• Adult male turkeys are called toms or gobblers, and females are called hens. Baby turkeys are called poults; adolescents are called jakes.
  • If you find Turkey scat, you can tell if the turkey is a gobbler or a hen. Gobbler droppings are shaped like a “J”, while hen droppings look like a spiral shaped pile. If droppings are old, they'll crumble when you touch them with a stick. Fresh droppings are soft, which means a wild turkey was recently in the area.
  • The wild turkey’s bald head can change color in seconds with excitement or emotion. The birds’ heads can be red-pink, white, or blue.
  • Wild turkeys sleep in trees. The birds are usually seen walking, so many people are surprised to discover they can fly. Though they only fly for short distances, they are speedy, reaching up to 55 miles per hour.
  • Tom turkeys show courting behaviors with displays of their tails, much like a peacock. Males also use other attributes to attract hens, including the bright snood on top of their beaks, and the wiggling wattle under their beaks.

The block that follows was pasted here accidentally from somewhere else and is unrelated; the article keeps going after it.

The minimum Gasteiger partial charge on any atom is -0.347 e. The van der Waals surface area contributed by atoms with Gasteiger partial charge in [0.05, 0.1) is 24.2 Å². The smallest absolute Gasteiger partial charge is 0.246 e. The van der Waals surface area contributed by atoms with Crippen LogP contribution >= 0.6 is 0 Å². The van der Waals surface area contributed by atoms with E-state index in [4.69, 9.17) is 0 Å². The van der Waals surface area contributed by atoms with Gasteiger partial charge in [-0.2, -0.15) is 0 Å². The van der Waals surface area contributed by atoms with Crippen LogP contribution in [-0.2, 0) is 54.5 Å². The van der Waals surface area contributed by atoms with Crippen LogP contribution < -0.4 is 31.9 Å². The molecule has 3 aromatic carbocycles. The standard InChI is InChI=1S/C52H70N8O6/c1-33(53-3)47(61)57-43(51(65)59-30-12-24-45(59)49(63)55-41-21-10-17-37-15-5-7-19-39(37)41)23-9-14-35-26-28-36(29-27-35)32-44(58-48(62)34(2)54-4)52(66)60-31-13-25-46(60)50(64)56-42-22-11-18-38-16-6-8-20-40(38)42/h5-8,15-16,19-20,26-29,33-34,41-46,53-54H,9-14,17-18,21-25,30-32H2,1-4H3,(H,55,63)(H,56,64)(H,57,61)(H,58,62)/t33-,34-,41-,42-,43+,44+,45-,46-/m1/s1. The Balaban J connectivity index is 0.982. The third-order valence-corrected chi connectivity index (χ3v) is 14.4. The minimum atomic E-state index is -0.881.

• Wild turkeys include Eastern, Osceola, Rio Grande, Merriam’s, and Gould’s subspecies. Subtle plumage variations and different geographic ranges distinguish the birds.


All About Birds: Wild Turkey - The Cornell Lab of Ornithology website has lots of interesting information on the life history of the turkey, including cool facts, habitat, diet, nests, and behavior.

Gobble, Gobble: Turkey Talk - As a class, listen to a variety of real wild turkey gobbles, and clucks, and other sounds. Then have your students try to imitate what they hear on this website.